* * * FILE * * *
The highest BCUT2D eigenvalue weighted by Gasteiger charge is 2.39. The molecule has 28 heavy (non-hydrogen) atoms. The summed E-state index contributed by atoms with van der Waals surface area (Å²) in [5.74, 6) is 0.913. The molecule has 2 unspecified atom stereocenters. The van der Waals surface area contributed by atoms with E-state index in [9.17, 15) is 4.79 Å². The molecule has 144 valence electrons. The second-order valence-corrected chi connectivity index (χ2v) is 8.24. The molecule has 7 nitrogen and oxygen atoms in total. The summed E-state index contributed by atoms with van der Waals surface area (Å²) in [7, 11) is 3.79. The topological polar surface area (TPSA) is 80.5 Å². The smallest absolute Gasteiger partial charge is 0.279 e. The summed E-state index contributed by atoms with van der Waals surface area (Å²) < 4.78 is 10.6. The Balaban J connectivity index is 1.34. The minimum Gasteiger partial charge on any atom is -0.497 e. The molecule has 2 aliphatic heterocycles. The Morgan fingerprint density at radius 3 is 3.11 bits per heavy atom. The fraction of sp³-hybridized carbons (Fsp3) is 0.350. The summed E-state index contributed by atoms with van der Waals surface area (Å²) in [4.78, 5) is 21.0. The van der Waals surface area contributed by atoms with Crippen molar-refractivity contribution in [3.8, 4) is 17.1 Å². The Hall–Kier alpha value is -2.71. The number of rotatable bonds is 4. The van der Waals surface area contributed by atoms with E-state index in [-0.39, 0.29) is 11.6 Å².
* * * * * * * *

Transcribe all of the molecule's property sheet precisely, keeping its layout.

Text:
The highest BCUT2D eigenvalue weighted by Gasteiger charge is 2.39. The molecule has 28 heavy (non-hydrogen) atoms. The summed E-state index contributed by atoms with van der Waals surface area (Å²) in [5.74, 6) is 0.913. The molecule has 2 unspecified atom stereocenters. The van der Waals surface area contributed by atoms with E-state index in [9.17, 15) is 4.79 Å². The molecule has 144 valence electrons. The second-order valence-corrected chi connectivity index (χ2v) is 8.24. The molecule has 7 nitrogen and oxygen atoms in total. The summed E-state index contributed by atoms with van der Waals surface area (Å²) in [7, 11) is 3.79. The topological polar surface area (TPSA) is 80.5 Å². The smallest absolute Gasteiger partial charge is 0.279 e. The summed E-state index contributed by atoms with van der Waals surface area (Å²) < 4.78 is 10.6. The Balaban J connectivity index is 1.34. The minimum Gasteiger partial charge on any atom is -0.497 e. The molecule has 2 aliphatic heterocycles. The Morgan fingerprint density at radius 3 is 3.11 bits per heavy atom. The fraction of sp³-hybridized carbons (Fsp3) is 0.350. The summed E-state index contributed by atoms with van der Waals surface area (Å²) in [4.78, 5) is 21.0. The van der Waals surface area contributed by atoms with Crippen molar-refractivity contribution in [3.8, 4) is 17.1 Å². The Hall–Kier alpha value is -2.71. The number of rotatable bonds is 4. The van der Waals surface area contributed by atoms with E-state index in [-0.39, 0.29) is 11.6 Å².